President Trump said Tuesday he is "actively looking" for more inmates to release from prison with his clemency powers, saying "a lot" of people are jailed for years without good reason.
Trump told reporters in the Oval Office he was happy he released drug convict Alice Johnson from a life sentence in June, and that he intends to do more.
"Alice Johnson is such a great person, such a great case. I'd like to find a lot of people like Alice Johnson. And there are a lot of people that are in a situation like that. And we are actively looking for those situations," he said.
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Trump said Johnson "is a terrific woman. I've been watching her a lot and what a great spokesman she is for that situation. And that's covering a lot of people. There are a lot of people like that, that will unfortunately be locked up for many, many years, and there's no reason for it."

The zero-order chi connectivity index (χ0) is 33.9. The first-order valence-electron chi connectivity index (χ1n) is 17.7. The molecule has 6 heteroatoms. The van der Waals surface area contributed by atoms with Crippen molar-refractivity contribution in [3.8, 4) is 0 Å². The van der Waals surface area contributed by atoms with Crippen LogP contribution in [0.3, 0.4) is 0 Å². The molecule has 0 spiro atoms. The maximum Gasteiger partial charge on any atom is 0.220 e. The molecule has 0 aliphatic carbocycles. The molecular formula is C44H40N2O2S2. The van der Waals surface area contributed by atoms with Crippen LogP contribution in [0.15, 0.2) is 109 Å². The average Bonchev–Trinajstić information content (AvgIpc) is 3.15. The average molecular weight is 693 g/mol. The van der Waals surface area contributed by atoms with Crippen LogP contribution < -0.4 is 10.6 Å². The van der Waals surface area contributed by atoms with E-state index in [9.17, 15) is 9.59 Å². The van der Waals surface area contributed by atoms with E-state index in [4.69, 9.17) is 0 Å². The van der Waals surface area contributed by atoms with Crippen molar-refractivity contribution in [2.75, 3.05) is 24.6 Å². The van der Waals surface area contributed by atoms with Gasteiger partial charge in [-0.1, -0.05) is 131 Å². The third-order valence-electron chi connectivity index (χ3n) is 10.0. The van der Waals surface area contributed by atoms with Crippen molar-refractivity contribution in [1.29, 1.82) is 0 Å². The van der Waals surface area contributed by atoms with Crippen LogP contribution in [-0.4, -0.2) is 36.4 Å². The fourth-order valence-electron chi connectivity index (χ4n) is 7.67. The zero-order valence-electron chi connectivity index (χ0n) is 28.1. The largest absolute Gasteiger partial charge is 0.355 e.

"We are looking for — we are actively looking for other situations exactly like that," he said.
Trump has been more generous than recent predecessors with clemency early in his first term. He has released four people from prison, two with pardons, and gave five post-release or pre-sentencing pardons.
After releasing Johnson at reality TV celebrity Kim Kardashian West's urging, Trump generated enormous enthusiasm behind bars saying he wanted to release other inmates treated “unfairly."
In the past four months, prominent people have hand-delivered lists of inmates to White House counsel Don McGahn and presidential adviser and son-in-law Jared Kushner.
Some policy advocates have urged Trump to create an in-house clemency commission that would supplement the work of the Justice Department’s Office of the Pardon Attorney, which clemency advocates view as ineffectual and biased in favor of prosecutors. But so far, no official in-house review process has been announced.
Last month, Kardashian West returned to the Oval Office to ask Trump to release Chris Young, 30, who was arrested at 22 and received a life sentence for dealing drugs. She brought with her former U.S. District Judge Kevin Sharp, who imposed the sentence and personally asked Trump to reverse it.
During the September visit, Trump raised the case of Matthew Charles, who returned to prison this year after a court found his drug sentence was reduced in error.
"He clearly had read the files," Sharp said.